Meryl’s Metaphor For Our Times
Oscar nominated turn in ‘Florence Foster Jenkins' a funny echo of Trump's rise.
Pretty sure that the most difficult and successfully executed acting job of 2016 will not win the Oscar, though it was nominated. Also convinced, as Meryl Streep herself has suggested in interviews, that the most celebrated film actress of all time and the most ever nominated will not ever win again and certainly not for what was a fully realized performance in a not so fully realized film, “Florence Foster Jenkins” (first released in August but is making the rounds again in Oscar anticipation).
A shame, too, because the movie and her character in some ways are a metaphor for our times. Here we have a woman who loved to sing, and did it so abominably in the 1940s as to inspire laughter even as her celebrity commanded the stage. She was able through sheer financial prominence and the protection of sycophants to force her way into Carnegie Hall and into legend.
If this is not a metaphor for our age, the ability of money and conviction to rise to prominence despite realities, I don’t know what is.
This is a difficult comic and human line to walk, and in her portrayal of a rich woman permanently damaged by youthful exposure to syphilis, kept together by makeup and wigs to put on a public face, Streep makes most of the audience care for the human being despite her faults and preposterous self-delusion. The candor with which she approaches physical deterioration and camouflage serves as constant corrections to our sense of superiority – and yet does not stifle our desire to laugh.
The rest of the film does not rise to her level – and that may be the fault of director Stephen Frears realizing how good she is and trusting that would carry along the rest of the casting and shaky story development.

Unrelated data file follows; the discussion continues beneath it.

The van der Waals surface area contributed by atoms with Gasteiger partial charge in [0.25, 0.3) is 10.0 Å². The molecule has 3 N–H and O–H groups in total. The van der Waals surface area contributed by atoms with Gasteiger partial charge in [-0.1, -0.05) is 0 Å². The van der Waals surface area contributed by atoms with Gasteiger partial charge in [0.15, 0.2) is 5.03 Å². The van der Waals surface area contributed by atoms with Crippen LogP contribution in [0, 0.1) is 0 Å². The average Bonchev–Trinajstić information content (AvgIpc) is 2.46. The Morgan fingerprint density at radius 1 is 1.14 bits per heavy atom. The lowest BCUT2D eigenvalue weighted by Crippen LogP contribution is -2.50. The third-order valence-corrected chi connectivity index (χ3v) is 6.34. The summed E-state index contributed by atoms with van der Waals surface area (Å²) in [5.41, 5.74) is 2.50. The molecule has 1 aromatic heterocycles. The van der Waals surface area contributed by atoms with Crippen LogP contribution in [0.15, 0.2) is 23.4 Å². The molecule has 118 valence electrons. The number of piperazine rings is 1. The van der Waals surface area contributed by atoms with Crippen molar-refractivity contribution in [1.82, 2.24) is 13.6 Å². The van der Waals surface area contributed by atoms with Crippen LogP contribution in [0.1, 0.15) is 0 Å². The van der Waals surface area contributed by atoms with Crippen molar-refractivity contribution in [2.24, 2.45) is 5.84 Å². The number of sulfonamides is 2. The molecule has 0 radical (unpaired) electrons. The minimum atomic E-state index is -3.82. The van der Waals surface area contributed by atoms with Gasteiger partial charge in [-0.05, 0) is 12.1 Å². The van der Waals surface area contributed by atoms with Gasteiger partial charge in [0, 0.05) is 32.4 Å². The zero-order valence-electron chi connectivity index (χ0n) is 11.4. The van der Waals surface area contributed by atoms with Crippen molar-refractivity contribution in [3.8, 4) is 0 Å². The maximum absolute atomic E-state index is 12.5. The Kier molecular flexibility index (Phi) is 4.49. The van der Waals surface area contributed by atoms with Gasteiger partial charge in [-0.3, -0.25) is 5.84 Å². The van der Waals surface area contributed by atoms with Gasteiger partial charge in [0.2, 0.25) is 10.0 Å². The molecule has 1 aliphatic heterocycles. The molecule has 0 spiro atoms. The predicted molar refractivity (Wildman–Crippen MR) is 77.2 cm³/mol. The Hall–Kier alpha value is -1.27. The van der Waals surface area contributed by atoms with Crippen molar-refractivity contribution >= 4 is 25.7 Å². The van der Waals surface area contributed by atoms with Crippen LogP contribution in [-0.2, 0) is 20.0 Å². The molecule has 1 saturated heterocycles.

Hugh Grant plays her husband who constantly has us on the edge of whether he truly loves her or is using her. It is among the better things Grant has done, since his self-contained British manner and aloofness fit perfectly the character, but it is still not convincing because the doubt about the character is more an intellectual mystery than a revelation from the actor.
There is unabashed muggery from Simon Helberg as pianist Cosmé McMoon who takes the Jenkins’ job for money with full realization of the horror she is visiting on opera. Helberg, a big success from TV’s “Big Bang Theory,” has the job of giving the audience the excuse to laugh and employs the bug-eyed reactions famous from the TV series, providing much mirth for a TV trained audience visiting the movie theater. I suspect he is a good actor directed into emphasizing his shtick but it does pull the film out of the reality of the times and personality that Streep has so effortlessly established. (Effortless in the sense of how we accept her – the work that went into this is nigh impossible to imagine.)
Someday, years from now, an actor will come along to interpret Donald Trump with a combination of hilarity and understanding that will force a re-evaluation from supporters and foes alike. He should right now start praying that an actor of the self-effacing character and insight of Meryl Streep will take him on and re-interpret his reputation.